Review of 'Battle Royale'

battle-royale.jpg In a dystopian near-future Japan, the population have grown to distrust their youth so have passed legislation for a regular “Battle Royale” (BR). Forty-two ninth-grade students are picked from a random high school to complete in a three-day survival course held on a secluded island where they are forced to battle to the death. If there is more than one survivor at the end of the three days then all are killed. Each student is tagged with an electronic neck collar used to monitor them but can also be exploded remotely then given a bag with a randomly selected weapon (some good, others not so much), a map and some food then let loose onto the island. Every six hours they are given an update on those that have died but also on what regions of the island are “danger zones” at specific times (where their collars will explode if they are present). Throughout the contest we are given running updates at the bottom of the screen about the deaths and how many remain alive…

The film starts with the results of the previous BR and a close up on the winner - A disturbingly smiling young girl covered in blood. Then, on a school outing, this year's selected BR class is gassed and wake to find themselves in a class room where their former teacher, Kitano (Takeshi Kitano), educates them on the BR programme. The violent reaction of the students is quickly suppressed when the teacher kills one student with a knife to the forehead and another is used to demonstrate the explosive nature of their neck collars. The students quickly see that there are several strangers in their midst that turn out to have volunteered for this year's games and, as expected, are psychopathic in the extreme. There are different ways the students react, some lying low, others seek out a non-violent end to the game, others try to hack the game and others just get into the spirit of things and go on a bloody rampage. Throughout the story we follow Shuya (Tatsuya Fujiwara), his grilfriend Noriko (Aki Maeda) and a previous BR player Kawada (Tarô Yamamoto) who are trying to find a way off the island using Kawada's previous experience. Of course, Shuya and Noriko have been given the most benign of the weapons: A pot lid and binoculars.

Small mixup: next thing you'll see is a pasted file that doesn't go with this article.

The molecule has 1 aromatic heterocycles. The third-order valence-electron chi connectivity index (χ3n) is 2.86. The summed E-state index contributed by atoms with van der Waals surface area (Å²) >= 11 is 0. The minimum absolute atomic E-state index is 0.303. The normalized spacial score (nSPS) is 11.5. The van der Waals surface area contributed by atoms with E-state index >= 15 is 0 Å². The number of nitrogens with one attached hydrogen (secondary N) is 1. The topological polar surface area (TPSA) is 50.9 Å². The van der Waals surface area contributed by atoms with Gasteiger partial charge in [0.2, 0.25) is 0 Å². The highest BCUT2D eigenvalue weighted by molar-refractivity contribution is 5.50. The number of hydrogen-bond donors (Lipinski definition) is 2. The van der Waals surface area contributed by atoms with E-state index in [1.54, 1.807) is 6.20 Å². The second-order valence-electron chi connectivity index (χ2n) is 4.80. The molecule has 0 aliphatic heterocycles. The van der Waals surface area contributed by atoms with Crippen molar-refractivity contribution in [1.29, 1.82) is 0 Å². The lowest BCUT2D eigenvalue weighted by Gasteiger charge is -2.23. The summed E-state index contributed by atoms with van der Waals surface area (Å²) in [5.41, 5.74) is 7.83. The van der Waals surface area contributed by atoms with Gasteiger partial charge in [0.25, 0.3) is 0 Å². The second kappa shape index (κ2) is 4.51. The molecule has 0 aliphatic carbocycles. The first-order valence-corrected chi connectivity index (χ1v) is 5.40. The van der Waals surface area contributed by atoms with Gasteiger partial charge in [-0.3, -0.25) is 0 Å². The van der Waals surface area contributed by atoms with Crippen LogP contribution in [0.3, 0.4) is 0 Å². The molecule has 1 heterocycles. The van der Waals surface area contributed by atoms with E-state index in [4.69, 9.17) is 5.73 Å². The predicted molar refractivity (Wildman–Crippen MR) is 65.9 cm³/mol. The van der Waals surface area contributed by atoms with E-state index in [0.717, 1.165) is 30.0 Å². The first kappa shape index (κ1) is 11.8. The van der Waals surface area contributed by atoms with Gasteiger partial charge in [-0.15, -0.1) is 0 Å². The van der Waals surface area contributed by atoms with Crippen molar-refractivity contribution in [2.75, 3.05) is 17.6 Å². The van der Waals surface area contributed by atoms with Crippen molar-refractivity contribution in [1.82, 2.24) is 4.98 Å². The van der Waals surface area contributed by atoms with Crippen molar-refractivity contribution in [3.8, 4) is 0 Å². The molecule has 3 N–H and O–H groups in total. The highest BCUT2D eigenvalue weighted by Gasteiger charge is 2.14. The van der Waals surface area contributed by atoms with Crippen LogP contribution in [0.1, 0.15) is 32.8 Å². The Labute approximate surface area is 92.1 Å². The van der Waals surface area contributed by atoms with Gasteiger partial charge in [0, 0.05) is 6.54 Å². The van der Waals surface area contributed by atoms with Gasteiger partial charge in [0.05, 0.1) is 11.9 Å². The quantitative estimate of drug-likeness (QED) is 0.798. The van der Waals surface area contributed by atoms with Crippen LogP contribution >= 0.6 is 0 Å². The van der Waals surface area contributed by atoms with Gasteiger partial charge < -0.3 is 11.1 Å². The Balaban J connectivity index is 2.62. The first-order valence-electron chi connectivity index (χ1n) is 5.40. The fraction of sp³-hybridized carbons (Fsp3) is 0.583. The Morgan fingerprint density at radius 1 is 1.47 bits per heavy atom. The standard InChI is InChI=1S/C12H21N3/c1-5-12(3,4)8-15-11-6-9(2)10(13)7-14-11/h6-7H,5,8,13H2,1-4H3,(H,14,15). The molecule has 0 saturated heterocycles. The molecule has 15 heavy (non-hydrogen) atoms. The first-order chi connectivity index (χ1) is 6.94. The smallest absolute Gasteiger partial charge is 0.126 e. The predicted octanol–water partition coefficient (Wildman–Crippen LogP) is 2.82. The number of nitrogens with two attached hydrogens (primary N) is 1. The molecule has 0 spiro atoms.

Who will survive Battle Royale?

I found this film oddly compelling. It's frenetic yet casual violence and extremely disturbing premise somehow made me want to watch to see how everything turns out. It is full of surprises and keeps you guessing until the very end. The effects are ropey, the acting is not great, but it is the story that is the star here. In the west we find the deep-rooted fear of youth quite odd so it makes the scenes of violence perpetrated by the children in school uniforms killing each other in myriad different ways uncomfortable and shocking but this is not so much the case in Japan where this is a very real fear. I found it all very disturbing.

I watched this film originally a number of years ago on late night television. I find it no less compelling seeing it again today. I would suggest this is a thinking man's horror movie but definitely not for those who are easily shocked.

Rating: “Nearly perfect, but not quite”

Review Date: 2016-10-02

Directed by: Kinji Fukasaku

Studio: AM Associates

Year: 2000

Length: 114 minutes

Genre: Action/Adventure